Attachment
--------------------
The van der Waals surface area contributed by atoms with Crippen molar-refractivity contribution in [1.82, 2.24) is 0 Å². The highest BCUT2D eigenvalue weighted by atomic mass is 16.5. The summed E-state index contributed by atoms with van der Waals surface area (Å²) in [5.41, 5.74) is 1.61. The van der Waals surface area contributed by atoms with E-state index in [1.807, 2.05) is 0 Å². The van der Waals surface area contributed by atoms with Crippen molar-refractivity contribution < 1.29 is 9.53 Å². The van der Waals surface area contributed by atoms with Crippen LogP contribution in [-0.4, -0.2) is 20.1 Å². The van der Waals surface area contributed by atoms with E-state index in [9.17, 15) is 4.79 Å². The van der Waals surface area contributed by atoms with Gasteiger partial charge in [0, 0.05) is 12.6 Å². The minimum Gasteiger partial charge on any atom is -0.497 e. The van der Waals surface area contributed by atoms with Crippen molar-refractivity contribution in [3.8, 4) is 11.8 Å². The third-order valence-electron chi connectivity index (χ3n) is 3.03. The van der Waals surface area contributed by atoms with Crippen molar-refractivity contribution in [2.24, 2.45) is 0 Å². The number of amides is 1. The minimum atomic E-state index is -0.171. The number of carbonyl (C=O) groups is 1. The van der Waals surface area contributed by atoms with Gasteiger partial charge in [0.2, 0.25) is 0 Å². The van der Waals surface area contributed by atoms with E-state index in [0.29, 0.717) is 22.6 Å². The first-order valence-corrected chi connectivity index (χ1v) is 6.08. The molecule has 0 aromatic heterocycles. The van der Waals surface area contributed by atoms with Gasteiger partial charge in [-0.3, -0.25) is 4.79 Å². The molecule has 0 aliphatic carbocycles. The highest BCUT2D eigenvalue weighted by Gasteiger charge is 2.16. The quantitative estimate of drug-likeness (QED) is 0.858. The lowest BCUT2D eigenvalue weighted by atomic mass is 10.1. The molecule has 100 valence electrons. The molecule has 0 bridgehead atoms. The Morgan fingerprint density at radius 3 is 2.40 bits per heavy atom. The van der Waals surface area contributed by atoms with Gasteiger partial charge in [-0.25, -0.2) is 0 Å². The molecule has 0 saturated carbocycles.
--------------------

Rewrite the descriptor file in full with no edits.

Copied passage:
The van der Waals surface area contributed by atoms with Crippen molar-refractivity contribution in [1.82, 2.24) is 0 Å². The highest BCUT2D eigenvalue weighted by atomic mass is 16.5. The summed E-state index contributed by atoms with van der Waals surface area (Å²) in [5.41, 5.74) is 1.61. The van der Waals surface area contributed by atoms with E-state index in [1.807, 2.05) is 0 Å². The van der Waals surface area contributed by atoms with Crippen molar-refractivity contribution < 1.29 is 9.53 Å². The van der Waals surface area contributed by atoms with Crippen LogP contribution in [-0.4, -0.2) is 20.1 Å². The van der Waals surface area contributed by atoms with E-state index in [9.17, 15) is 4.79 Å². The van der Waals surface area contributed by atoms with Gasteiger partial charge in [0, 0.05) is 12.6 Å². The minimum Gasteiger partial charge on any atom is -0.497 e. The van der Waals surface area contributed by atoms with Crippen molar-refractivity contribution in [3.8, 4) is 11.8 Å². The third-order valence-electron chi connectivity index (χ3n) is 3.03. The van der Waals surface area contributed by atoms with Crippen molar-refractivity contribution in [2.24, 2.45) is 0 Å². The number of amides is 1. The minimum atomic E-state index is -0.171. The number of carbonyl (C=O) groups is 1. The van der Waals surface area contributed by atoms with Gasteiger partial charge in [0.2, 0.25) is 0 Å². The van der Waals surface area contributed by atoms with E-state index in [0.29, 0.717) is 22.6 Å². The first-order valence-corrected chi connectivity index (χ1v) is 6.08. The molecule has 0 aromatic heterocycles. The van der Waals surface area contributed by atoms with Gasteiger partial charge in [-0.3, -0.25) is 4.79 Å². The molecule has 0 aliphatic carbocycles. The highest BCUT2D eigenvalue weighted by Gasteiger charge is 2.16. The quantitative estimate of drug-likeness (QED) is 0.858. The lowest BCUT2D eigenvalue weighted by atomic mass is 10.1. The molecule has 100 valence electrons. The molecule has 0 bridgehead atoms. The Morgan fingerprint density at radius 3 is 2.40 bits per heavy atom. The van der Waals surface area contributed by atoms with Gasteiger partial charge in [-0.25, -0.2) is 0 Å². The molecule has 0 saturated carbocycles.